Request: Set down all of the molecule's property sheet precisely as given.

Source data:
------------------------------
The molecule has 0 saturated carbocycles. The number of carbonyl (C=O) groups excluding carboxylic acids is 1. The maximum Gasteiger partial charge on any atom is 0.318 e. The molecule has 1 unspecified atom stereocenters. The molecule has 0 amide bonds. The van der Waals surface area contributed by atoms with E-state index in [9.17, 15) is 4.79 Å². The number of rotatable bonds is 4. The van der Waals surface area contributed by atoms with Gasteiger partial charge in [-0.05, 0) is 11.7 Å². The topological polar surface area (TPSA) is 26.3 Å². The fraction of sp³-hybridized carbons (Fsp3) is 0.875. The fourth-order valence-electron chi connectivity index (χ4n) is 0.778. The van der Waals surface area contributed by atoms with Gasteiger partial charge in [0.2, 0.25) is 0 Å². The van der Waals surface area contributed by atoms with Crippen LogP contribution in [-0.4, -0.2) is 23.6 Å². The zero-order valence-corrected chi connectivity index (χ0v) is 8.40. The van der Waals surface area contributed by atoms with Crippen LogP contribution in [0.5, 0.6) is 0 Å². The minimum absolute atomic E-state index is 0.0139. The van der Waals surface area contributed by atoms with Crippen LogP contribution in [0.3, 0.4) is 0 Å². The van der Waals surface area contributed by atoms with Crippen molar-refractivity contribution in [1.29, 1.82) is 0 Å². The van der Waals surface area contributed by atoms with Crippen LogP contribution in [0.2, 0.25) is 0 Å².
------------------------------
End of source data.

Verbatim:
The molecule has 0 saturated carbocycles. The number of carbonyl (C=O) groups excluding carboxylic acids is 1. The maximum Gasteiger partial charge on any atom is 0.318 e. The molecule has 1 unspecified atom stereocenters. The molecule has 0 amide bonds. The van der Waals surface area contributed by atoms with E-state index in [9.17, 15) is 4.79 Å². The number of rotatable bonds is 4. The van der Waals surface area contributed by atoms with Gasteiger partial charge in [-0.05, 0) is 11.7 Å². The topological polar surface area (TPSA) is 26.3 Å². The fraction of sp³-hybridized carbons (Fsp3) is 0.875. The fourth-order valence-electron chi connectivity index (χ4n) is 0.778. The van der Waals surface area contributed by atoms with Gasteiger partial charge in [0.2, 0.25) is 0 Å². The van der Waals surface area contributed by atoms with Crippen LogP contribution in [-0.4, -0.2) is 23.6 Å². The zero-order valence-corrected chi connectivity index (χ0v) is 8.40. The van der Waals surface area contributed by atoms with Crippen LogP contribution in [0.5, 0.6) is 0 Å². The minimum absolute atomic E-state index is 0.0139. The van der Waals surface area contributed by atoms with Crippen LogP contribution in [0.3, 0.4) is 0 Å². The van der Waals surface area contributed by atoms with Crippen molar-refractivity contribution in [1.29, 1.82) is 0 Å². The van der Waals surface area contributed by atoms with Crippen LogP contribution in [0.2, 0.25) is 0 Å².